The Nagas

Hill Peoples of Northeast India

Project Introduction The Naga Database

published - Appendices. 'Detailed Report on the Naga Hills Expedition of 1878-80', Capt. P.J. Maitland

caption: raid on Baladhun Tea Garden by Khonoma Nagas
medium: reports
person: Blyth/ Mr.Mainwaring/ Mr
location: Baladhun T.G. Dixia
date: 27.1.1880
person: Maitland/ Capt. P.J.
date: 1880
person: India Office Library, London
refnum: IOR L/MIL/17/18/24
text: (29) APPENDIX H.
text: 27TH JANUARY 1880.
text: The special correspondent of the 'Englishman' writes from East Cachar, January 28th 1880-
text: About 7 o'clock last evening the Nagas suddenly swooped down on the Baladhun Tea Factory, and in less than an hour the place was a waste of smouldering ashes.
text: The garden is about 25 miles east of Silchar, and about six from Labac Bazar. Immediately beyond it is a wilderness of primeval jungle, through which is the chief entrance on this side to the Naga Hills, the track running through the garden, within a few yards of the bungalow, which crowned a small tilah, immediately behind which are other tilahs. There is no garden or other open land beyond, and the next garden to it is Dixia, some two miles nearer Labac Bazar.
text: The manager ( a Mr. Blyth), according to the story of his khansamah, had just dined, and was ordering tea, when, hearing a disturbing noise outside, he went to an open window or doorway and asked the cause thereof; but before he had finished speaking, a shot was fired, and the khansamah saw his master falling backwards, and suddenly the startling war cry peculiar to the Nagas was raised, and a rush of armed Nagas was made round and inside the bungalow, and all at once the place was swarming with them. He estimated the number at from 250 to 400; but from his own showing he had then, not unnaturally, become so alarmed and panic-stricken that he instantly dropped the tea things, and, in company with his fellows, bolted from the place, so no reliance can be placed on his version. The Nagas were next seen rushing madly about with blazing torches in their hands, setting fire to the factory buildings and to the coolie lines, which were speedily transformed into a blazing sea of fire. Having done this devil's work, they returned to the bungalow, looted and set fire to it, and then they retreated into their wilds and fastnesses.
text: The news soon reached Dixia, and the Manager, Mr. Mainwaring, had much difficulty in trying to calm and prevent his coolies from bolting. He very pluckily stuck to his post, and succeeded in keeping most, if not all, of his terror-smitten people together, through the anxious night, for which conduct he deserves the highest praise. He sent information of the dreadful affair - so much as he heard of it - to his immediate neighbours only a few miles off, on receipt of which they were soon galloping to his place; but dawn had already broken, and when Dixia was reached and reliable information obtained there of the awful deed that had been done, it was seen that everything, as regarded Baladhun, was ended, and the wreck complete; and so a short halt was made, during which special messengers were sent with letters to the authorities in Silchar, and telegrams to Calcutta. This being done, a start was ordered for the scene on which the savage vengeance had been wrecked with such success. In the interval two or three more Europeans arrived, and all cantered to Baladhun. Coming in view of the lines, factory, and bungalow sites, we at once saw before us too true a confirmation of what the people had told us at Dixia. Only one or two isolated lines ( which had not been inhabited) were left. Everything else was burnt to the ground. Bungalow, factory buildings, coolie lines, all were a waste of smouldering ashes. On reaching the place of the bungalow the most horrible sight we had yet seen met our eyes. It was the roasted and blackened trunk of the unfortunate Manager's body, with the decapitated head a few feet from it - or rather the skull, for, like the body, it was also roasted and blackened. These sad remains were carefully encased and sent to Silchar for interment. The iron safe lay amongst the burning ruins, wrenched open at both ends; but an interior compartment had escaped notice, and on being opened, was found to contain about Rs.130 and some articles of jewellery.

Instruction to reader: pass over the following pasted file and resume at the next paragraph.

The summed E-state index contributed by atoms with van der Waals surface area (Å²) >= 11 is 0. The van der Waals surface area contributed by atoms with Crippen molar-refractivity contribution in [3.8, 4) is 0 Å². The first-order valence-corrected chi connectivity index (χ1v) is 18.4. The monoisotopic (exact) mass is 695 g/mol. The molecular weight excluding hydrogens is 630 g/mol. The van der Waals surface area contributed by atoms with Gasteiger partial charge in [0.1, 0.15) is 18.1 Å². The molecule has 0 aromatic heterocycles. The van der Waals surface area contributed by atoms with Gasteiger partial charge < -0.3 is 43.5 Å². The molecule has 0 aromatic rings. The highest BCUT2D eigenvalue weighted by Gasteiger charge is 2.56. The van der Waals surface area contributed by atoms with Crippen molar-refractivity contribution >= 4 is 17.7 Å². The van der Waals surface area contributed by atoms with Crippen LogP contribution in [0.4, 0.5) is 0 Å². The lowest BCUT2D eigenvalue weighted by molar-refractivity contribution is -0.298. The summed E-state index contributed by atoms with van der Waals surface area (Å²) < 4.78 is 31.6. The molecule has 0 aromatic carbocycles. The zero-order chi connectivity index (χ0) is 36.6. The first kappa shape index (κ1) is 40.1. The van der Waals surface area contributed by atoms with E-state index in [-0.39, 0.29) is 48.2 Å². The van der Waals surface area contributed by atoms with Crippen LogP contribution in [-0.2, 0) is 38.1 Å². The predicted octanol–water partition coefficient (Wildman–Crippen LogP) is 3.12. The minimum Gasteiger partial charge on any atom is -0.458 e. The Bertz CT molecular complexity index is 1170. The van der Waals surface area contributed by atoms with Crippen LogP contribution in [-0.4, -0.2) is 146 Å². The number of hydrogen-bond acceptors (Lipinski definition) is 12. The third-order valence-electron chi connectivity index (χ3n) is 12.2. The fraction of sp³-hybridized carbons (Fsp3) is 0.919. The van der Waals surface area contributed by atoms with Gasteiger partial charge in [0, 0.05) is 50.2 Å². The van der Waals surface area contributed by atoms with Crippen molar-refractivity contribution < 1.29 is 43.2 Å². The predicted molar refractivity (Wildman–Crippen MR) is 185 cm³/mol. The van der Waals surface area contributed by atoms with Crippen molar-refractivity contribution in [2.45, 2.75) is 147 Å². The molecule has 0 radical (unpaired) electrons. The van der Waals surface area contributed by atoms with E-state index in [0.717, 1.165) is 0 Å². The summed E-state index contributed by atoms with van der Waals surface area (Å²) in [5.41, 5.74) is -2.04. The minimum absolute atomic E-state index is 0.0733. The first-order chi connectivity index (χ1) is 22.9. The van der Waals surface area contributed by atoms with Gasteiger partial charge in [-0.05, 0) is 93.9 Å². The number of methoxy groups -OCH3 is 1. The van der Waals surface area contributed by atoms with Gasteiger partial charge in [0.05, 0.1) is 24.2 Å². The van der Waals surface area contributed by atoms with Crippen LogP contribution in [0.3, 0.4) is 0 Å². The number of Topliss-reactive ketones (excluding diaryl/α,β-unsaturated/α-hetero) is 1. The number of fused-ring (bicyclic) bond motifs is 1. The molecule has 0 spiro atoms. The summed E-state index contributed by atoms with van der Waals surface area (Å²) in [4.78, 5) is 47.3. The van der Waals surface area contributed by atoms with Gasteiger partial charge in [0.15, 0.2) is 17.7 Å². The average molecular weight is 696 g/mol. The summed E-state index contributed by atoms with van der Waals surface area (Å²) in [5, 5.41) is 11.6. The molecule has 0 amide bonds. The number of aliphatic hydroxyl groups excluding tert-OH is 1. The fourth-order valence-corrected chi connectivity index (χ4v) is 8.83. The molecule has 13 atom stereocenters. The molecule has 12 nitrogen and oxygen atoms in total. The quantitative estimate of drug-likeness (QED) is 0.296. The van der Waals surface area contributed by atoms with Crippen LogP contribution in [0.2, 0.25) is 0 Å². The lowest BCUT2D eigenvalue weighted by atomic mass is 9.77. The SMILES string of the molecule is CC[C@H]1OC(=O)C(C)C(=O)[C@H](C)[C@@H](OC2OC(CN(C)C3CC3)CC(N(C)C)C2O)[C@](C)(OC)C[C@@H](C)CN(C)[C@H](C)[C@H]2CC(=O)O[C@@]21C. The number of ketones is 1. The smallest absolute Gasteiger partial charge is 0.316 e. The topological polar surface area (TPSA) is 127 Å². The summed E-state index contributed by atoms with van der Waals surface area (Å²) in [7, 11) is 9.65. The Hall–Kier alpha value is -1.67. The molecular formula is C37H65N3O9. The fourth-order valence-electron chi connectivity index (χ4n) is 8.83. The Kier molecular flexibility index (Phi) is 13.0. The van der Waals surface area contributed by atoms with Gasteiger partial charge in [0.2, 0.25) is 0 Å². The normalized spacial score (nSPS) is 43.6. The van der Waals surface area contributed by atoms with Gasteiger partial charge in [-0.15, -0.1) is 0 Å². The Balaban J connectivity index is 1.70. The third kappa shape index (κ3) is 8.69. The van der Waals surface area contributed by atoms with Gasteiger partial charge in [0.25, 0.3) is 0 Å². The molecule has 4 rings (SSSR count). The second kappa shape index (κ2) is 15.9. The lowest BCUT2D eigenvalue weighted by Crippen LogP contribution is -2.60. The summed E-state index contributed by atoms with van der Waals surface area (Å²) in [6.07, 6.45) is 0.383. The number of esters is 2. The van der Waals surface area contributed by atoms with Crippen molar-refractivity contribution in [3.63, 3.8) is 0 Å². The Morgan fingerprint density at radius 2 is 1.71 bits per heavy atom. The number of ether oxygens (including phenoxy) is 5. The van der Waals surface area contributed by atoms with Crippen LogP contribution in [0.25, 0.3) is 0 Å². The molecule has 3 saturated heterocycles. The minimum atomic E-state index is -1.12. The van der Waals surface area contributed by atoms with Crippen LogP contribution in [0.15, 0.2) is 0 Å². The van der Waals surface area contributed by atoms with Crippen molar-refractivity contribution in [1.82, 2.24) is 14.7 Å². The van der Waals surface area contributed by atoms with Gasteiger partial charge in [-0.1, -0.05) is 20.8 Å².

text: We next proceeded to where the lines had been, and amongst the burning ashes we saw in all, the charred bodies of five coolies, some burnt almost to a mass of cinders, and others, much less so; but these latter were horribly contorted. In addition to these some ten or eleven bodies were found lying about in the jungle close to the lines, all having been speared to death. We saw, also, the roasted remains of several cows and one or two ponies, and more horrible still one or two cows, and at least one pony were seen crawling about in a frightfully burnt condition ! The whole was a horribly sickening scene and a complete wreck; and such, surely, as none but the veriest of devils in human form could have perpetrated.